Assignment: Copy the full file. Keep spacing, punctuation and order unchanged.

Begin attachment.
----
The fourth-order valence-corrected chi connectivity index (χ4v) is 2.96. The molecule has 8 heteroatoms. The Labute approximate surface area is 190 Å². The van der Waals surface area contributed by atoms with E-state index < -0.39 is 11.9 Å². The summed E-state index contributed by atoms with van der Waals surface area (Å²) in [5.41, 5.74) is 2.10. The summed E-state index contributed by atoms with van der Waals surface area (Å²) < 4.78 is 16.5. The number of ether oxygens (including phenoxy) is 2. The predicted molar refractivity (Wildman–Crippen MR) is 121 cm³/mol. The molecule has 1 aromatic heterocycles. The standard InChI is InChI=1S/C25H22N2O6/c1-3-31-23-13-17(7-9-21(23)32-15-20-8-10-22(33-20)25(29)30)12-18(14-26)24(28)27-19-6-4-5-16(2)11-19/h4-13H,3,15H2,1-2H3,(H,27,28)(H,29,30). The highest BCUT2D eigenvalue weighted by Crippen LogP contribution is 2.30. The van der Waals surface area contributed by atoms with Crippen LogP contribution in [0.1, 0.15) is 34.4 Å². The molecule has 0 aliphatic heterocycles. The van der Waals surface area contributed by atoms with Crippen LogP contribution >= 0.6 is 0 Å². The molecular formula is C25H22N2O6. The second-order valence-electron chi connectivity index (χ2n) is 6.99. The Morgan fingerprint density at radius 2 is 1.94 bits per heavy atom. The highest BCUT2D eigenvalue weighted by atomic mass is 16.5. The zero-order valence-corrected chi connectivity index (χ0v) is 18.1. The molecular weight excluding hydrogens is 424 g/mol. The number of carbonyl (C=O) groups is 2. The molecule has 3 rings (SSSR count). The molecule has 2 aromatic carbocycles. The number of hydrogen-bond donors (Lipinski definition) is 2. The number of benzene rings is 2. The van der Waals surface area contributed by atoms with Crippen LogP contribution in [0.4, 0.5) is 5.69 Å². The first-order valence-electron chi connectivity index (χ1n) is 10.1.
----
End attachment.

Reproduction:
The fourth-order valence-corrected chi connectivity index (χ4v) is 2.96. The molecule has 8 heteroatoms. The Labute approximate surface area is 190 Å². The van der Waals surface area contributed by atoms with E-state index < -0.39 is 11.9 Å². The summed E-state index contributed by atoms with van der Waals surface area (Å²) in [5.41, 5.74) is 2.10. The summed E-state index contributed by atoms with van der Waals surface area (Å²) < 4.78 is 16.5. The number of ether oxygens (including phenoxy) is 2. The predicted molar refractivity (Wildman–Crippen MR) is 121 cm³/mol. The molecule has 1 aromatic heterocycles. The standard InChI is InChI=1S/C25H22N2O6/c1-3-31-23-13-17(7-9-21(23)32-15-20-8-10-22(33-20)25(29)30)12-18(14-26)24(28)27-19-6-4-5-16(2)11-19/h4-13H,3,15H2,1-2H3,(H,27,28)(H,29,30). The highest BCUT2D eigenvalue weighted by Crippen LogP contribution is 2.30. The van der Waals surface area contributed by atoms with Crippen LogP contribution in [0.1, 0.15) is 34.4 Å². The molecule has 0 aliphatic heterocycles. The van der Waals surface area contributed by atoms with Crippen LogP contribution >= 0.6 is 0 Å². The molecular formula is C25H22N2O6. The second-order valence-electron chi connectivity index (χ2n) is 6.99. The Morgan fingerprint density at radius 2 is 1.94 bits per heavy atom. The highest BCUT2D eigenvalue weighted by atomic mass is 16.5. The zero-order valence-corrected chi connectivity index (χ0v) is 18.1. The molecular weight excluding hydrogens is 424 g/mol. The number of carbonyl (C=O) groups is 2. The molecule has 3 rings (SSSR count). The molecule has 2 aromatic carbocycles. The number of hydrogen-bond donors (Lipinski definition) is 2. The number of benzene rings is 2. The van der Waals surface area contributed by atoms with Crippen LogP contribution in [0.4, 0.5) is 5.69 Å². The first-order valence-electron chi connectivity index (χ1n) is 10.1.